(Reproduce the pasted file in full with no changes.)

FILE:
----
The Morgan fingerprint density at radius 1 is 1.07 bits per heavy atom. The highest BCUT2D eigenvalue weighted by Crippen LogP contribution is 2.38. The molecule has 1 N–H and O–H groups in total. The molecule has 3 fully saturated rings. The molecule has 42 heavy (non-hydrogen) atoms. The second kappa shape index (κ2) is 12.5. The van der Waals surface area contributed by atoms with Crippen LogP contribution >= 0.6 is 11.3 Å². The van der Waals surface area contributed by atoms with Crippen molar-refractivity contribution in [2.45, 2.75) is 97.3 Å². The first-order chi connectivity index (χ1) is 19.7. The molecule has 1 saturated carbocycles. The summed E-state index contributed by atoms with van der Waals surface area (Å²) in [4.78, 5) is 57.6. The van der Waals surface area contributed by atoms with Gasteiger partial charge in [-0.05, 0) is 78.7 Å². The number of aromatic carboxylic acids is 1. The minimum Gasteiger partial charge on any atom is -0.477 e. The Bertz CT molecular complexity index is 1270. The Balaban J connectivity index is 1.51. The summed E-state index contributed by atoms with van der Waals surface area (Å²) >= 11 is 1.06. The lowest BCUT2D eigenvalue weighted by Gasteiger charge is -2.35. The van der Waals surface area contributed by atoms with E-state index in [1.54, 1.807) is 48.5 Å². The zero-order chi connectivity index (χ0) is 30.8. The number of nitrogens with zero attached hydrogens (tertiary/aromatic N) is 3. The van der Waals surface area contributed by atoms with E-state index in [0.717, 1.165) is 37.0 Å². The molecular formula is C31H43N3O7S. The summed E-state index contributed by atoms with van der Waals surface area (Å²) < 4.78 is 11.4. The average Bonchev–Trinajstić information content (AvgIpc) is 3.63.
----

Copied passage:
The Morgan fingerprint density at radius 1 is 1.07 bits per heavy atom. The highest BCUT2D eigenvalue weighted by Crippen LogP contribution is 2.38. The molecule has 1 N–H and O–H groups in total. The molecule has 3 fully saturated rings. The molecule has 42 heavy (non-hydrogen) atoms. The second kappa shape index (κ2) is 12.5. The van der Waals surface area contributed by atoms with Crippen LogP contribution >= 0.6 is 11.3 Å². The van der Waals surface area contributed by atoms with Crippen molar-refractivity contribution in [2.45, 2.75) is 97.3 Å². The first-order chi connectivity index (χ1) is 19.7. The molecule has 1 saturated carbocycles. The summed E-state index contributed by atoms with van der Waals surface area (Å²) in [4.78, 5) is 57.6. The van der Waals surface area contributed by atoms with Gasteiger partial charge in [-0.05, 0) is 78.7 Å². The number of aromatic carboxylic acids is 1. The minimum Gasteiger partial charge on any atom is -0.477 e. The Bertz CT molecular complexity index is 1270. The Balaban J connectivity index is 1.51. The summed E-state index contributed by atoms with van der Waals surface area (Å²) >= 11 is 1.06. The lowest BCUT2D eigenvalue weighted by Gasteiger charge is -2.35. The van der Waals surface area contributed by atoms with E-state index in [1.54, 1.807) is 48.5 Å². The zero-order chi connectivity index (χ0) is 30.8. The number of nitrogens with zero attached hydrogens (tertiary/aromatic N) is 3. The van der Waals surface area contributed by atoms with E-state index in [0.717, 1.165) is 37.0 Å². The molecular formula is C31H43N3O7S. The summed E-state index contributed by atoms with van der Waals surface area (Å²) < 4.78 is 11.4. The average Bonchev–Trinajstić information content (AvgIpc) is 3.63.